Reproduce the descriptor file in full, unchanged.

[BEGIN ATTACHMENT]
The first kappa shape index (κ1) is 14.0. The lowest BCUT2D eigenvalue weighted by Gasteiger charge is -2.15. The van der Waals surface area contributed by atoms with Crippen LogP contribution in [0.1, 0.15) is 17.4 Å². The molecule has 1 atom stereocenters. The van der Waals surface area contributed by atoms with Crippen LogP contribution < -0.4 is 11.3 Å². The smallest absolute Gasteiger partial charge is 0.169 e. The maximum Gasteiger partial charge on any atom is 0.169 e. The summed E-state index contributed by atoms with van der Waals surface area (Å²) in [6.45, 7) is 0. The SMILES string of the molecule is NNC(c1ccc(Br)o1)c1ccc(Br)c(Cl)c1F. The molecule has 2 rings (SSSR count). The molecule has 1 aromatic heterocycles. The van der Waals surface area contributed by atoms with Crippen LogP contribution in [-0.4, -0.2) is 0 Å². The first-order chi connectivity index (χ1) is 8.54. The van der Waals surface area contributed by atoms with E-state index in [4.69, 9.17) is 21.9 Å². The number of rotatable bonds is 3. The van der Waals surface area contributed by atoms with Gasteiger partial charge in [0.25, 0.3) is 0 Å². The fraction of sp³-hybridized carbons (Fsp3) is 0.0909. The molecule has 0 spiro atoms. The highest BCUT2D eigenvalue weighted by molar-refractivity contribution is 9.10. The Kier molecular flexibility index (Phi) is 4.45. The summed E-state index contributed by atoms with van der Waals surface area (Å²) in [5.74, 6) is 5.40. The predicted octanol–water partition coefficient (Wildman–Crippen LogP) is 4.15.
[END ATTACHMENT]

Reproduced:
The first kappa shape index (κ1) is 14.0. The lowest BCUT2D eigenvalue weighted by Gasteiger charge is -2.15. The van der Waals surface area contributed by atoms with Crippen LogP contribution in [0.1, 0.15) is 17.4 Å². The molecule has 1 atom stereocenters. The van der Waals surface area contributed by atoms with Crippen LogP contribution < -0.4 is 11.3 Å². The smallest absolute Gasteiger partial charge is 0.169 e. The maximum Gasteiger partial charge on any atom is 0.169 e. The summed E-state index contributed by atoms with van der Waals surface area (Å²) in [6.45, 7) is 0. The SMILES string of the molecule is NNC(c1ccc(Br)o1)c1ccc(Br)c(Cl)c1F. The molecule has 2 rings (SSSR count). The molecule has 1 aromatic heterocycles. The van der Waals surface area contributed by atoms with Crippen LogP contribution in [-0.4, -0.2) is 0 Å². The first-order chi connectivity index (χ1) is 8.54. The van der Waals surface area contributed by atoms with E-state index in [4.69, 9.17) is 21.9 Å². The number of rotatable bonds is 3. The van der Waals surface area contributed by atoms with Gasteiger partial charge in [0.25, 0.3) is 0 Å². The fraction of sp³-hybridized carbons (Fsp3) is 0.0909. The molecule has 0 spiro atoms. The highest BCUT2D eigenvalue weighted by molar-refractivity contribution is 9.10. The Kier molecular flexibility index (Phi) is 4.45. The summed E-state index contributed by atoms with van der Waals surface area (Å²) in [5.74, 6) is 5.40. The predicted octanol–water partition coefficient (Wildman–Crippen LogP) is 4.15.